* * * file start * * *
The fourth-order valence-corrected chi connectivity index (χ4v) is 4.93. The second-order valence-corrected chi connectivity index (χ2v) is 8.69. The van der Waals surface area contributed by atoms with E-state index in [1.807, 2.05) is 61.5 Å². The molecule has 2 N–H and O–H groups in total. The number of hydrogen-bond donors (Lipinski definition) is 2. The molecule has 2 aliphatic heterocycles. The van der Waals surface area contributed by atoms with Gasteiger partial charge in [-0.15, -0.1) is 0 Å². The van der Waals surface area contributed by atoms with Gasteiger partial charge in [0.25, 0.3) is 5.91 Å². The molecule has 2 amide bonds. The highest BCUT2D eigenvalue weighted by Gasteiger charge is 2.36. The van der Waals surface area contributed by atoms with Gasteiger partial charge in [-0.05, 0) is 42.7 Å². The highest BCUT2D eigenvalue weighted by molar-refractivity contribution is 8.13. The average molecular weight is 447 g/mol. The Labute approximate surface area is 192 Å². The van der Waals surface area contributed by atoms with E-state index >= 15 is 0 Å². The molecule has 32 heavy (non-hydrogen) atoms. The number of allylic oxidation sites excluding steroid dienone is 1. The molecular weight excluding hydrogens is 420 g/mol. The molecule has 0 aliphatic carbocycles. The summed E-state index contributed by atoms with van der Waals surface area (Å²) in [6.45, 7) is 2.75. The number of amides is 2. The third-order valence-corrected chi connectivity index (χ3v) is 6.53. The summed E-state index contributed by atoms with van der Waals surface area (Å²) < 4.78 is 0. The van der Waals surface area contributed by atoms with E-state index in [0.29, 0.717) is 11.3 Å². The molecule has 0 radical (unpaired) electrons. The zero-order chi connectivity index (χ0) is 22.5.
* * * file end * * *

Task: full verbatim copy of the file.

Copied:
The fourth-order valence-corrected chi connectivity index (χ4v) is 4.93. The second-order valence-corrected chi connectivity index (χ2v) is 8.69. The van der Waals surface area contributed by atoms with E-state index in [1.807, 2.05) is 61.5 Å². The molecule has 2 N–H and O–H groups in total. The number of hydrogen-bond donors (Lipinski definition) is 2. The molecule has 2 aliphatic heterocycles. The van der Waals surface area contributed by atoms with Gasteiger partial charge in [-0.15, -0.1) is 0 Å². The van der Waals surface area contributed by atoms with Gasteiger partial charge in [0.25, 0.3) is 5.91 Å². The molecule has 2 amide bonds. The highest BCUT2D eigenvalue weighted by Gasteiger charge is 2.36. The van der Waals surface area contributed by atoms with Gasteiger partial charge in [-0.05, 0) is 42.7 Å². The highest BCUT2D eigenvalue weighted by molar-refractivity contribution is 8.13. The average molecular weight is 447 g/mol. The Labute approximate surface area is 192 Å². The van der Waals surface area contributed by atoms with E-state index >= 15 is 0 Å². The molecule has 32 heavy (non-hydrogen) atoms. The number of allylic oxidation sites excluding steroid dienone is 1. The molecular weight excluding hydrogens is 420 g/mol. The molecule has 0 aliphatic carbocycles. The summed E-state index contributed by atoms with van der Waals surface area (Å²) in [6.45, 7) is 2.75. The number of amides is 2. The third-order valence-corrected chi connectivity index (χ3v) is 6.53. The summed E-state index contributed by atoms with van der Waals surface area (Å²) < 4.78 is 0. The van der Waals surface area contributed by atoms with E-state index in [0.29, 0.717) is 11.3 Å². The molecule has 0 radical (unpaired) electrons. The zero-order chi connectivity index (χ0) is 22.5.